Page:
Humans do like giving names to things; their children, themselves, cars, cameras, where they live and in the case of the park here – rock formations. Not only is there the looming chimney rock itself but there is also a 3.5 mile trail with an elevation of 580 feet gain (over the elevation of 6,837 feet in nearby Torrey) with a 360 degree panorama view at the top. See here for more information about the trail.
There is a small parking lot at the start of the trail with rest rooms and a sign that tells you about the trail and the flora and fauna of the area which included gopher snakes. While we saw plenty of the lizards, trees and flowers no snakes were seen and frankly I was very good with that.
Sadly we didn’t take that hike and how I wish we had. I must confess that there were two trails (this one and another) with great views that for some reason or another we didn’t take. I take full responsibility for their omission as often I would be so excited by something else I’d forget about the trail or had worn myself out on another one and wanted to call it a day. I could kick myself for forgoing this trail but it gives me a reason to go back.
Chimney Rock is formed of sedimentary rock from the Moenkopi Formation formed during the Triassic period over 200 million years ago. I cannot begin to explain the geology and geological terms but that link from the geology department of the University of Utah explains it very well. I can just imagine my college geology professor shaking his head at me now.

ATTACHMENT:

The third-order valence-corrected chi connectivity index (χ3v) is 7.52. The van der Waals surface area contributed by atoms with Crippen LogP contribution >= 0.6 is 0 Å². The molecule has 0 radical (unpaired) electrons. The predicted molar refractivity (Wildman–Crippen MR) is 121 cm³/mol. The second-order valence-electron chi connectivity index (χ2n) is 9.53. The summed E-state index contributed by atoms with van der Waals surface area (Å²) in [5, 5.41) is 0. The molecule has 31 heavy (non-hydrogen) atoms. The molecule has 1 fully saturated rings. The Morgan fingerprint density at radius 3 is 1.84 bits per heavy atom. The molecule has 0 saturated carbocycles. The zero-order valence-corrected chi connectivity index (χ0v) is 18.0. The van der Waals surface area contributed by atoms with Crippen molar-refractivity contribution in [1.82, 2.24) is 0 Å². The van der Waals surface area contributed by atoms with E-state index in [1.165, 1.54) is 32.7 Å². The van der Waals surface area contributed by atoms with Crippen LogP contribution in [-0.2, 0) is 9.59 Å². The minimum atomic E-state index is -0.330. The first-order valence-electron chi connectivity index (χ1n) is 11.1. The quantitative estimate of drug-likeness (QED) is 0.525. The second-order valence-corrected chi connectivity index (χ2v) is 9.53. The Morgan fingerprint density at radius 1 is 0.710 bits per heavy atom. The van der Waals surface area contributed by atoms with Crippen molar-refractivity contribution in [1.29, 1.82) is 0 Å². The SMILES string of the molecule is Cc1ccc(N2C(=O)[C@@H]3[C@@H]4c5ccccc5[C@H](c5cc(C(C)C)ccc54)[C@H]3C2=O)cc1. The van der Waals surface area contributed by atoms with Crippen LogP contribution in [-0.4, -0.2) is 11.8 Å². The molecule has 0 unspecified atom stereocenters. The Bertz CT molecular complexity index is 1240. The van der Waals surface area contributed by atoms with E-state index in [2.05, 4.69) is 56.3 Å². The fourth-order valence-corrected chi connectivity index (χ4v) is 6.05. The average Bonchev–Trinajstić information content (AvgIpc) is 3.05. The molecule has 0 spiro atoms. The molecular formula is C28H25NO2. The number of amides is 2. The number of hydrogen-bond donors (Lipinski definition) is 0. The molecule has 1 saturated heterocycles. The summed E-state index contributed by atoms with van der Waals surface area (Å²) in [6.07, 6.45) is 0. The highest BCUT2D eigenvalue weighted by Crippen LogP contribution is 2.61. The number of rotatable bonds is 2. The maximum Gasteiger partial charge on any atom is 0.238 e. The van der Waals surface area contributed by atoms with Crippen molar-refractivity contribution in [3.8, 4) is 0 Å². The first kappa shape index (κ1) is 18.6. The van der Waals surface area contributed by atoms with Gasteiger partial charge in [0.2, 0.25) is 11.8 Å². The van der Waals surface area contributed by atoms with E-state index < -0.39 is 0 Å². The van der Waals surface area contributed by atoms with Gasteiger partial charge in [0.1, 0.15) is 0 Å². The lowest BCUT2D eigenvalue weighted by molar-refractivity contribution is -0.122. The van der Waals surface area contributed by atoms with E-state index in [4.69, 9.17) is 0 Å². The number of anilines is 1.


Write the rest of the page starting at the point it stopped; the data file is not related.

Connected to Chimney Rock is Mummy Cliff shown below. Why it’s called that I cannot say but if you know please share the info!
Chimney rock did serve as the first spot from which we took our first ever Milky Way photos which was the main reason for our trip to Capitol Reef. We set up in the parking lot at 3:30 in the morning in the cold and practically pitch black with gear in hand and lights on heads to capture something so beautiful… which I will share in the next post.
In the lower left hand corner of the image below you can see some cars parked in Chimney Rock’s parking lot. We pulled over here across from Chimney Rock on our way to Fruita, Utah for this shot; just one of the many pull over spots in Utah and in the park that people can take photos from safely. Thanks, Utah!
We were going to go back the next night to go off the parking lot and into the desert a bit for better foreground interest for astrophotography but we missed the turn in the dark and ended up some place else. This is the spot we “planned” to take photos from with Chimney Rock and the dead tree for interest. Where we eventually set up for night two of shooting (because it had a bigger sign pointing it out) did turn out well and it’s where I saw parts of a meteor shower. Not a bad trade off I’d say.
Capitol Reef is one of the smaller national parks in Utah and I found that to be much more to my liking. It afforded us places to go without jockeying for position with tons of other people and often there were times on some of our hikes – and drives – were we were the only ones around. Now maybe that could also be attributed to the time of year we went but don’t pass up this park, it’s a gem!
Have you ever been here and what were your adventures like? Have a favorite trail you hiked or did you just go for the pie? More about the pie later too!